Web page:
Journal Article

"Ghar Mein Kām Hai" (There is work in the house): When female factory workers become "coopted domestic labour"


This article examines the utilization of female Muslim factory workers, in a north Indian woodworking industry, as domestic labour in the homes of their employers. The ethnography illustrates the importance of considering hidden forms of domestic-sector employment where workers are coopted into domestic tasks. The illumination of ‘coopted domestic labour’ has implications for understanding the breadth and scope of the sector and contributes to debates around its regulation, definition, growth, and feminization. Female Muslim factory workers did not see ‘coopted domestic labour’ as a livelihood ‘choice’ but as a stark form of exploitation enabled through employers’ tactics, such as the use of advance payments, and through structural continuity across domestic and industrial contexts which situated women at the bottom of the labour hierarchy. It also involved complex negotiations around reputation, character and practices of purdah (veiling) which, whilst already an issue for those working in factories, became intensified when entering the homes of others. The contribution of this paper is to place these processes of cooption into a specifically gendered context and to bring discussions of the role of advance payments into debates on paid domestic labour and Muslim women’s labour force participation.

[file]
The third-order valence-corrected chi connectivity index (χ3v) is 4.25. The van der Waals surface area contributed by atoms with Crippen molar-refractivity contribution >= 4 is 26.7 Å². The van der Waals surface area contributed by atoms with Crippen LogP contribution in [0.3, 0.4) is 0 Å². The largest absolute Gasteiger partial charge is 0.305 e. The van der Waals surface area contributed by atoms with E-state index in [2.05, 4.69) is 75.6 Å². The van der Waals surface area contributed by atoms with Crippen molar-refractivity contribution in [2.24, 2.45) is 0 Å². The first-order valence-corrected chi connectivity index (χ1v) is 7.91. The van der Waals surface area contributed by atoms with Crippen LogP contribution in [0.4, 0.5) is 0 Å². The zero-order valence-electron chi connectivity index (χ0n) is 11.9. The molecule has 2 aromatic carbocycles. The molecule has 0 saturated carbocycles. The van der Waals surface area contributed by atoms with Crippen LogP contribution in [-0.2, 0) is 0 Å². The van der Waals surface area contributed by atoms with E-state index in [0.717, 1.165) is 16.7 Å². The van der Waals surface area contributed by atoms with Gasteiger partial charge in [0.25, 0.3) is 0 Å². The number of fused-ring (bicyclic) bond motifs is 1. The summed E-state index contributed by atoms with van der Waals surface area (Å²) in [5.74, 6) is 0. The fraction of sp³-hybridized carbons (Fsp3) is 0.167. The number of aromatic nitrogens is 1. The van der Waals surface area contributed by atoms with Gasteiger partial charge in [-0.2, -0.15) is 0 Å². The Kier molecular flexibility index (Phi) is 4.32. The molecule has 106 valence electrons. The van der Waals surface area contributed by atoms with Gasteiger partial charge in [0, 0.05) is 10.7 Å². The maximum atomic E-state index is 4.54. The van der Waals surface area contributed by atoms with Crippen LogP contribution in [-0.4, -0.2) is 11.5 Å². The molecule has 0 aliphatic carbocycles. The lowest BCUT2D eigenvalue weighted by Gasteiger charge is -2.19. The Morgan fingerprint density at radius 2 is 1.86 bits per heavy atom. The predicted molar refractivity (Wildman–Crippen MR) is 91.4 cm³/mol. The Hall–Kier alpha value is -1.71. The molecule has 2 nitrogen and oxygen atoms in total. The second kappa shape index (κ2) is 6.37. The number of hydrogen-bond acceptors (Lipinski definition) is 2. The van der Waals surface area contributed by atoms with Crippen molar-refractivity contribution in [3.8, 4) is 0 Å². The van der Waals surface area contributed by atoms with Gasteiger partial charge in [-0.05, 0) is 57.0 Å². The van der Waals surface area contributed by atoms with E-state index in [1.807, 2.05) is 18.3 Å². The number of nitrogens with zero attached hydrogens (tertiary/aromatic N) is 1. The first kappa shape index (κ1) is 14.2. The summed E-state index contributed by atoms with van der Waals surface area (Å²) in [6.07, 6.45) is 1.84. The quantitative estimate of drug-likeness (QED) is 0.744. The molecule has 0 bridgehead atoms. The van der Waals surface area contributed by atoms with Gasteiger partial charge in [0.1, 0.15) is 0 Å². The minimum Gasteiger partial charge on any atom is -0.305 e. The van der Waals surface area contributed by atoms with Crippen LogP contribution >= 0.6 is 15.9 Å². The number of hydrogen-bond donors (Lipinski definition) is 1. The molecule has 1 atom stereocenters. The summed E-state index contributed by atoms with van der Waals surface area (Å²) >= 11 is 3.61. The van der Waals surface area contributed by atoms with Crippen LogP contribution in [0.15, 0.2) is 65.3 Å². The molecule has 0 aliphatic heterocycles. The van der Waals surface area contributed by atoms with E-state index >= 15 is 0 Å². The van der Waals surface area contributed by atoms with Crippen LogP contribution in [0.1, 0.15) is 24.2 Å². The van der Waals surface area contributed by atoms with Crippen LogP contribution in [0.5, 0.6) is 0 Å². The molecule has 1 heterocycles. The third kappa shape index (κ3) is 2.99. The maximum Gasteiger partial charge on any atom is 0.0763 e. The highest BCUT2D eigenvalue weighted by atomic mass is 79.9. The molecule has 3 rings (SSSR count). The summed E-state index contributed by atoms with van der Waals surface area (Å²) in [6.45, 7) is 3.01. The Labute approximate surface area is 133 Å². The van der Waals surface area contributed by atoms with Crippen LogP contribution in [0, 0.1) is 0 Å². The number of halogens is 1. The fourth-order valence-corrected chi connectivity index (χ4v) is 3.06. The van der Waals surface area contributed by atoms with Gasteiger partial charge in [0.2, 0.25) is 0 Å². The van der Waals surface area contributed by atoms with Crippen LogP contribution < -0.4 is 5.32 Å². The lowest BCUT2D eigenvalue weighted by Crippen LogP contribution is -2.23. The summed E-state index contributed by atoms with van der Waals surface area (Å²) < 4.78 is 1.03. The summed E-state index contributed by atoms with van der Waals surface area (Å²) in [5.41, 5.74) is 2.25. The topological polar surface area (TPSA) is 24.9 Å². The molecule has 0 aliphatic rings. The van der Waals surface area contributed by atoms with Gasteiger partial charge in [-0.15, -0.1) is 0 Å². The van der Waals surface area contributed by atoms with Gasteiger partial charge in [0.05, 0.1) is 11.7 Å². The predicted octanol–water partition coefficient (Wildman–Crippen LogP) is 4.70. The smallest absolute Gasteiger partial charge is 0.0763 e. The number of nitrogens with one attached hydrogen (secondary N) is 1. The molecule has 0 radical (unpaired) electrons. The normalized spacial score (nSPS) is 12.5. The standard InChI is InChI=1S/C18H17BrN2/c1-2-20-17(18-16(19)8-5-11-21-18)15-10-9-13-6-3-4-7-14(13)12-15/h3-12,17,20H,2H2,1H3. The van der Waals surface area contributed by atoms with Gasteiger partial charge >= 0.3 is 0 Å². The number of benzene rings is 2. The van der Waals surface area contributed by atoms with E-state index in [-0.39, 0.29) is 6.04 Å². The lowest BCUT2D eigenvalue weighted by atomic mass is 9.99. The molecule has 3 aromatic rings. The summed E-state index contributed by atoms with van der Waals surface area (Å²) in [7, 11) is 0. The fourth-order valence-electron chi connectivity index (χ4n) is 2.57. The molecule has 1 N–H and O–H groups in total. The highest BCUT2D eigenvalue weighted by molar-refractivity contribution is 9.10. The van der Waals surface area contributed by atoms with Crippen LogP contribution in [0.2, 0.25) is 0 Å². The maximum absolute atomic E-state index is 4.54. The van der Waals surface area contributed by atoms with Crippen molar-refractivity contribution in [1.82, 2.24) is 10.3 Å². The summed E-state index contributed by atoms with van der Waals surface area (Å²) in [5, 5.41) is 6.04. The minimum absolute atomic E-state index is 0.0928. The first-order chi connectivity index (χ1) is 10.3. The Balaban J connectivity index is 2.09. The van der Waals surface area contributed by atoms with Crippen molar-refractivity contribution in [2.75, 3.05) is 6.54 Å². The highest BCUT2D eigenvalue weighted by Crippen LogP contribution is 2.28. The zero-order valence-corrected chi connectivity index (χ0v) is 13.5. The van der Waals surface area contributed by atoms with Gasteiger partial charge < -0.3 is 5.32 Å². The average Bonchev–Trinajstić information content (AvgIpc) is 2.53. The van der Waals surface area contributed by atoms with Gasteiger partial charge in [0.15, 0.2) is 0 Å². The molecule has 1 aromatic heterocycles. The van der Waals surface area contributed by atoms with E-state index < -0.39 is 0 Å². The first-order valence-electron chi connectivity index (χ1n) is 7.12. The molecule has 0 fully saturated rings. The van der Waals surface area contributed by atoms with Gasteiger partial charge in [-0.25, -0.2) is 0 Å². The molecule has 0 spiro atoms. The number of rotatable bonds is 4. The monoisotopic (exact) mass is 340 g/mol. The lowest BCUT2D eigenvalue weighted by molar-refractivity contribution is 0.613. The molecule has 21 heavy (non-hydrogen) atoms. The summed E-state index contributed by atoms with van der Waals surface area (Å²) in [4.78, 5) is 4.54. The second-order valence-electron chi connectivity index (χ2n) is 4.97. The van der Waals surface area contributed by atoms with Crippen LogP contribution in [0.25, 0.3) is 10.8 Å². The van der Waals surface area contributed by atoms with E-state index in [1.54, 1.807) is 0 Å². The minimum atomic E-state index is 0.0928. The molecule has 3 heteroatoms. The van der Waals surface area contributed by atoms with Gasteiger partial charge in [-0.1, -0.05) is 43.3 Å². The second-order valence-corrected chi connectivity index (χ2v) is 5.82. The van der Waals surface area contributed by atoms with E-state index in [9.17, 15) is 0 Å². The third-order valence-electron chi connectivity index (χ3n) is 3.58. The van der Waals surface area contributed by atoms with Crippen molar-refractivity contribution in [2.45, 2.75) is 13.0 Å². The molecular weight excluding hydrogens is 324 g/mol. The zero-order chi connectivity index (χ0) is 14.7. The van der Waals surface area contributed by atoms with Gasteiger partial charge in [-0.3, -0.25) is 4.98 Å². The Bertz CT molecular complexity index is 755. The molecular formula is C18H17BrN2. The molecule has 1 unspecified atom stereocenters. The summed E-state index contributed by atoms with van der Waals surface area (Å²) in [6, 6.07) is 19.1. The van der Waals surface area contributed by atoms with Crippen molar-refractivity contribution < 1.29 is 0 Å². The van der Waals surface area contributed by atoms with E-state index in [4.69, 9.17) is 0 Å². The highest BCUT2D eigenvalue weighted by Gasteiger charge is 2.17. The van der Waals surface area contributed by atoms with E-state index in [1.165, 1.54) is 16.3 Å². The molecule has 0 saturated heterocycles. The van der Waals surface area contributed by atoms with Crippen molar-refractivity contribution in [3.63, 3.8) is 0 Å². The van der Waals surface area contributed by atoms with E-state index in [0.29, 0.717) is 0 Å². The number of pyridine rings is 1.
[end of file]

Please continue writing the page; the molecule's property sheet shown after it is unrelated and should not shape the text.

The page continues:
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Chambers, Thomas
Ansari, Ayesha

Oxford Brookes departments

Faculty of Humanities and Social Sciences\Department of Social Sciences


Year of publication: 2018
Date of RADAR deposit: 2018-04-12

Creative Commons License This work is licensed under a Creative Commons Attribution-NonCommercial-NoDerivatives 4.0 International License

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This RADAR resource is the Accepted Manuscript of "Ghar Mein K?m Hai" (There is work in the house): When female factory workers become "coopted domestic labour"


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